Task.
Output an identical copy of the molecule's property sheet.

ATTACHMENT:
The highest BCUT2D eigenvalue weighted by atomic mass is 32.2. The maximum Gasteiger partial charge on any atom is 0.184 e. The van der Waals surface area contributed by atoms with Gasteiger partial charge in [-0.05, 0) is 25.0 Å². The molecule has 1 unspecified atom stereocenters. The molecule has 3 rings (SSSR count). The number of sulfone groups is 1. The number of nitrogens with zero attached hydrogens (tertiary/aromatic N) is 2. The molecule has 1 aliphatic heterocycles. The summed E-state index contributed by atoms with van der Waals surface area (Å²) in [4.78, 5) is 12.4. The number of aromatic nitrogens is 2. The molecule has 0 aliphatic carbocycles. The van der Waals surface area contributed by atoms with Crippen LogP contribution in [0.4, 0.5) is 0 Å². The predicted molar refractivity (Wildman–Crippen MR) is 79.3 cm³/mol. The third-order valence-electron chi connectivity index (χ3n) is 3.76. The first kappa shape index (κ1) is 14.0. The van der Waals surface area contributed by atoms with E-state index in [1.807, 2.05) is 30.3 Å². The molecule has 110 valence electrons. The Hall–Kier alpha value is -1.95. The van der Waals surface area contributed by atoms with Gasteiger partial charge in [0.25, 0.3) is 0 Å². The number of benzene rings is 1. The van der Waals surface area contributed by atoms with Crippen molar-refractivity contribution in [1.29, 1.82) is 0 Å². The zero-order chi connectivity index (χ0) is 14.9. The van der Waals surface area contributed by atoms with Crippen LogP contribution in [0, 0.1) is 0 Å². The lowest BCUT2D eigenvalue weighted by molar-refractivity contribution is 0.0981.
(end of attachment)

The highest BCUT2D eigenvalue weighted by atomic mass is 32.2. The maximum Gasteiger partial charge on any atom is 0.184 e. The van der Waals surface area contributed by atoms with Gasteiger partial charge in [-0.05, 0) is 25.0 Å². The molecule has 1 unspecified atom stereocenters. The molecule has 3 rings (SSSR count). The number of sulfone groups is 1. The number of nitrogens with zero attached hydrogens (tertiary/aromatic N) is 2. The molecule has 1 aliphatic heterocycles. The summed E-state index contributed by atoms with van der Waals surface area (Å²) in [4.78, 5) is 12.4. The number of aromatic nitrogens is 2. The molecule has 0 aliphatic carbocycles. The van der Waals surface area contributed by atoms with Crippen LogP contribution in [0.4, 0.5) is 0 Å². The predicted molar refractivity (Wildman–Crippen MR) is 79.3 cm³/mol. The third-order valence-electron chi connectivity index (χ3n) is 3.76. The first kappa shape index (κ1) is 14.0. The van der Waals surface area contributed by atoms with E-state index in [1.807, 2.05) is 30.3 Å². The molecule has 110 valence electrons. The Hall–Kier alpha value is -1.95. The van der Waals surface area contributed by atoms with Gasteiger partial charge in [0.25, 0.3) is 0 Å². The number of benzene rings is 1. The van der Waals surface area contributed by atoms with Crippen molar-refractivity contribution in [1.29, 1.82) is 0 Å². The zero-order chi connectivity index (χ0) is 14.9. The van der Waals surface area contributed by atoms with Crippen LogP contribution in [0, 0.1) is 0 Å². The lowest BCUT2D eigenvalue weighted by molar-refractivity contribution is 0.0981.